Michigan started off the season with a bang, winning Queen City Tune Up, lets see if they can repeat their performance from this video.

Michigan State

Michigan State has managed to come just short of making the trip to Nationals the last two years, and hopes to finally make the leap this year. Last year was especially tragic because of the way they missed out on earning the second bid. They were ranked 20th in the country at the time of the final bid allotment, which unfortunately was just short of what they needed to earn a bid. They hold the dubious distinction of being the best team to not earn a team strength bid. This year they will renew they quest to earn a second bid, and could be right around the bubble again. They had some major personnel losses such as Alex Edinger, Christo Ferguson, and Ryan Heffernan. This may be one of the reasons for their shaky fall season results and the early spring results at Michigan’s indoor tournament. The silver lining for Michigan State was they were competitive against teams like Michigan and the Ohio’s. They still have talent in Dave Hochhalter, Aaron Ziegler, and Jesse Ellwood and could present a serious challenge to Illinois and Michigan.


Illinois is a completely different beast than the other two powers in the region. They had a lackluster spring season and their fall this year was even less impressive. In the spring they lost to some mid-level Regional teams, and fell short against the few elite competitors they faced: Iowa, Texas, Wisconsin, and Minnesota. Historically they have done the region no favors by not playing in some of the higher level tournaments, and they lost some of their top talent from the previous year. Despite this they maintain absolute dominance over their region. They look to play better competition this Fall and such as facing Luther at the Free State Classic as well as making an appearance at Easterns. The big name coming back is Ryan Smith, who is an aggressive defender that is dangerous with the disc in his hand. They might not have the most impressive regular season, but I’ll believe their reign is over when I see it.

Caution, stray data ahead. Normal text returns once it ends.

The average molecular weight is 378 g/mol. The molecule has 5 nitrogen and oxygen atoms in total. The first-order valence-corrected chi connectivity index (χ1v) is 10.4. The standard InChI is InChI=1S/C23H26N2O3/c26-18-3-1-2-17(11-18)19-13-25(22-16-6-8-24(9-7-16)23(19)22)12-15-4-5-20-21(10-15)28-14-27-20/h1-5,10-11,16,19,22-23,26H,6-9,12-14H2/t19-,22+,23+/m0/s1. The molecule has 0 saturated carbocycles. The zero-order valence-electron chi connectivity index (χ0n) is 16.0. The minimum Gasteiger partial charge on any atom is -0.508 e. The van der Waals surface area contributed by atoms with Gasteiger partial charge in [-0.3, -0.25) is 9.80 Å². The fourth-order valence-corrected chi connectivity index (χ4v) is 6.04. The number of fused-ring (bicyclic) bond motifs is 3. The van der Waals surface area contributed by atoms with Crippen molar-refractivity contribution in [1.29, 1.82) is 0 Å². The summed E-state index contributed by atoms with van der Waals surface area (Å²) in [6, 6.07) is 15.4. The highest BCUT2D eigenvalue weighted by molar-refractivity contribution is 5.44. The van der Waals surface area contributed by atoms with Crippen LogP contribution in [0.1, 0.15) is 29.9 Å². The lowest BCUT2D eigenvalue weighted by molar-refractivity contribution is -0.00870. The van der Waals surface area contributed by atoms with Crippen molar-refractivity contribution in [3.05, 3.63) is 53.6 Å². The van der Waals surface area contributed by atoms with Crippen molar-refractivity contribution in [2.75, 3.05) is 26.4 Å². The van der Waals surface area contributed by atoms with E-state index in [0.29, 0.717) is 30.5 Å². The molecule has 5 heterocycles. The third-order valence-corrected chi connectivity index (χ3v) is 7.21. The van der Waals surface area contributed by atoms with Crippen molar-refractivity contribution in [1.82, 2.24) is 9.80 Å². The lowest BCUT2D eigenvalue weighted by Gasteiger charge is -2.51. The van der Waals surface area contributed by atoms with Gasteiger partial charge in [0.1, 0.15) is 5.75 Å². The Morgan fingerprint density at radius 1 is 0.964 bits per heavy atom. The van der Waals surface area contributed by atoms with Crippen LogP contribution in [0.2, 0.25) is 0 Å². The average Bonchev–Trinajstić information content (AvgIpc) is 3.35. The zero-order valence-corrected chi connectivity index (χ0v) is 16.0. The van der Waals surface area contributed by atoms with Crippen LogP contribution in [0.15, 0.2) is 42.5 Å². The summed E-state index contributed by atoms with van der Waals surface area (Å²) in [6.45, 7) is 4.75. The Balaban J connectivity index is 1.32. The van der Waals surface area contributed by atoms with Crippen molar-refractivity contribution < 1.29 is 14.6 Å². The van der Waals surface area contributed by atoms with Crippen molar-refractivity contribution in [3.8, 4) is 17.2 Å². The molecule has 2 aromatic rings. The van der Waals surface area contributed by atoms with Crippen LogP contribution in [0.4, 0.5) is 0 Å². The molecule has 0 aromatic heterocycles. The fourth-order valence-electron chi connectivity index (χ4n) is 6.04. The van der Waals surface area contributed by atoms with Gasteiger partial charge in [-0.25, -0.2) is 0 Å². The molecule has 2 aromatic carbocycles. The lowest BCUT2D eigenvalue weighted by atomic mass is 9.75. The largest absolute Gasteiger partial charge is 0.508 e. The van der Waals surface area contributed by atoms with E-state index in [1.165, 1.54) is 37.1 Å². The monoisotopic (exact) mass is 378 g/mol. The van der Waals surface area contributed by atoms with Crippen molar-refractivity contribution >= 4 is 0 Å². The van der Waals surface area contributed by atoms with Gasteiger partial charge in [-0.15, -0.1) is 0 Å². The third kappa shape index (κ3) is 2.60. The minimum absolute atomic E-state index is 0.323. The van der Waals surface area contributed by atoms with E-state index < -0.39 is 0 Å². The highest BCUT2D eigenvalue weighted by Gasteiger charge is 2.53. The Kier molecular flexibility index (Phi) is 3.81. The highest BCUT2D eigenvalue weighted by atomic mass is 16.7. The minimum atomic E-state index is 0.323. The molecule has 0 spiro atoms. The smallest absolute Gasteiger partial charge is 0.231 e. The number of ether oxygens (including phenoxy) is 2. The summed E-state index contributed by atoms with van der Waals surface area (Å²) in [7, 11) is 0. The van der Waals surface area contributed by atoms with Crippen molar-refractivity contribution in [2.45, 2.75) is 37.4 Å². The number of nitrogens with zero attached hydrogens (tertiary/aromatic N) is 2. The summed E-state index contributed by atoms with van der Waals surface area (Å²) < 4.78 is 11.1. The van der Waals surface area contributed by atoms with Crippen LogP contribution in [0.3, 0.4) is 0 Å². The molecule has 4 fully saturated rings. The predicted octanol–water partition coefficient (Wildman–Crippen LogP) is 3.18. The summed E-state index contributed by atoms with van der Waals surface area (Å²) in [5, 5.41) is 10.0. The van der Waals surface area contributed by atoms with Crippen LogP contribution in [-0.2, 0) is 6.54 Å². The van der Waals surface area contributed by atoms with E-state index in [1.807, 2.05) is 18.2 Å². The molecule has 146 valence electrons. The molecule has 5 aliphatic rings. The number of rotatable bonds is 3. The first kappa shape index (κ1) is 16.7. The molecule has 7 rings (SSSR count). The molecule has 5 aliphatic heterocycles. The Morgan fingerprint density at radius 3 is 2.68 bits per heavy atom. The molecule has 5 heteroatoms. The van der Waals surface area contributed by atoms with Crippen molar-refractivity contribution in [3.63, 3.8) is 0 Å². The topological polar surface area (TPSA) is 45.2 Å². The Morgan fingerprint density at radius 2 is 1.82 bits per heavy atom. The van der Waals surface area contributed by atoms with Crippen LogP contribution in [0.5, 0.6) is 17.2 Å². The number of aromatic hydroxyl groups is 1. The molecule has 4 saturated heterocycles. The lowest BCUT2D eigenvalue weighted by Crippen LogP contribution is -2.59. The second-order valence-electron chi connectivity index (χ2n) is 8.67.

The Best of the Rest:

The other teams in the region have remarkable parity, and it will be hard to rank them so early in the year. Here are the ones that seem the most impressive. Eastern Michigan is an athletic up and coming team that relies on its zone and big play ability. The zone is well disciplined and communicates well. The defenders will lay out for anything and have remarkable range. They lack depth, but could be a team to watch. Notre Dame has a solid program, but does not look to be spectacular. They could break into the semis with some luck, and the fact that they played X Y the entire fall could mask their talent. Indiana an acceptable Fall, and looked good last spring. Ball State had a rough showing at T-Town Throwdown, but they are getting playing experience earlier in the year than the other teams. Indiana has made the trip in the past, and Purdue is looking to separate themselves from the middle of the pack.